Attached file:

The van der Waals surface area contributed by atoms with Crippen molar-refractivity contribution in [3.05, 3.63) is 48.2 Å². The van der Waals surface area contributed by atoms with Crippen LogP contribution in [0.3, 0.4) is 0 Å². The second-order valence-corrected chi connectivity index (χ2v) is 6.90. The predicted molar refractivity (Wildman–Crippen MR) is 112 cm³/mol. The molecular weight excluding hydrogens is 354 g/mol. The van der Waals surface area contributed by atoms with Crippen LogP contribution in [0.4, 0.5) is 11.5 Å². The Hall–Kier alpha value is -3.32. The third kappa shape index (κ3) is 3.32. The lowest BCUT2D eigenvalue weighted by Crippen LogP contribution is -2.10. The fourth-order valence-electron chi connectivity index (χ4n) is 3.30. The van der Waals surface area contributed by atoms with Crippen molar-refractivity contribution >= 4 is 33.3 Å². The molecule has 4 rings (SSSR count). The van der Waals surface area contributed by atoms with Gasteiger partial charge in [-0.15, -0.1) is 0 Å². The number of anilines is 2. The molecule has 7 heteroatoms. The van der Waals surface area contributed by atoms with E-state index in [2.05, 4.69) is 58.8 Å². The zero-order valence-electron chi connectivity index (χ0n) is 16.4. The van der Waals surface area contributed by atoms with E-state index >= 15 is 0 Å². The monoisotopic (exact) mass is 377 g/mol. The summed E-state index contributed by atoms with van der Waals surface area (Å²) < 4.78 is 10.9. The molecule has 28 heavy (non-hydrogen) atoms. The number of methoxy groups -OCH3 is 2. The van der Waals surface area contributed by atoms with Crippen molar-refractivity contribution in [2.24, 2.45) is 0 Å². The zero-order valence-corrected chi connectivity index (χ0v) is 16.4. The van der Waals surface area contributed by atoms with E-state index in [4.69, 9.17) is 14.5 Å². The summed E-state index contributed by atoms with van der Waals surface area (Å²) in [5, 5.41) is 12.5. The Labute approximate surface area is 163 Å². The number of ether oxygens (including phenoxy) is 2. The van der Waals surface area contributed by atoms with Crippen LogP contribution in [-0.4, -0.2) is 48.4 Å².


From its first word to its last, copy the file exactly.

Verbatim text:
The van der Waals surface area contributed by atoms with Crippen molar-refractivity contribution in [3.05, 3.63) is 48.2 Å². The van der Waals surface area contributed by atoms with Crippen LogP contribution in [0.3, 0.4) is 0 Å². The second-order valence-corrected chi connectivity index (χ2v) is 6.90. The predicted molar refractivity (Wildman–Crippen MR) is 112 cm³/mol. The molecular weight excluding hydrogens is 354 g/mol. The van der Waals surface area contributed by atoms with Crippen LogP contribution in [0.4, 0.5) is 11.5 Å². The Hall–Kier alpha value is -3.32. The third kappa shape index (κ3) is 3.32. The lowest BCUT2D eigenvalue weighted by Crippen LogP contribution is -2.10. The fourth-order valence-electron chi connectivity index (χ4n) is 3.30. The van der Waals surface area contributed by atoms with Crippen molar-refractivity contribution >= 4 is 33.3 Å². The molecule has 4 rings (SSSR count). The van der Waals surface area contributed by atoms with Gasteiger partial charge in [-0.15, -0.1) is 0 Å². The number of anilines is 2. The molecule has 7 heteroatoms. The van der Waals surface area contributed by atoms with E-state index in [2.05, 4.69) is 58.8 Å². The zero-order valence-electron chi connectivity index (χ0n) is 16.4. The van der Waals surface area contributed by atoms with E-state index >= 15 is 0 Å². The monoisotopic (exact) mass is 377 g/mol. The summed E-state index contributed by atoms with van der Waals surface area (Å²) < 4.78 is 10.9. The molecule has 28 heavy (non-hydrogen) atoms. The number of methoxy groups -OCH3 is 2. The van der Waals surface area contributed by atoms with Crippen molar-refractivity contribution in [2.24, 2.45) is 0 Å². The zero-order valence-corrected chi connectivity index (χ0v) is 16.4. The van der Waals surface area contributed by atoms with E-state index in [4.69, 9.17) is 14.5 Å². The summed E-state index contributed by atoms with van der Waals surface area (Å²) in [5, 5.41) is 12.5. The Labute approximate surface area is 163 Å². The number of ether oxygens (including phenoxy) is 2. The van der Waals surface area contributed by atoms with Crippen LogP contribution in [-0.4, -0.2) is 48.4 Å².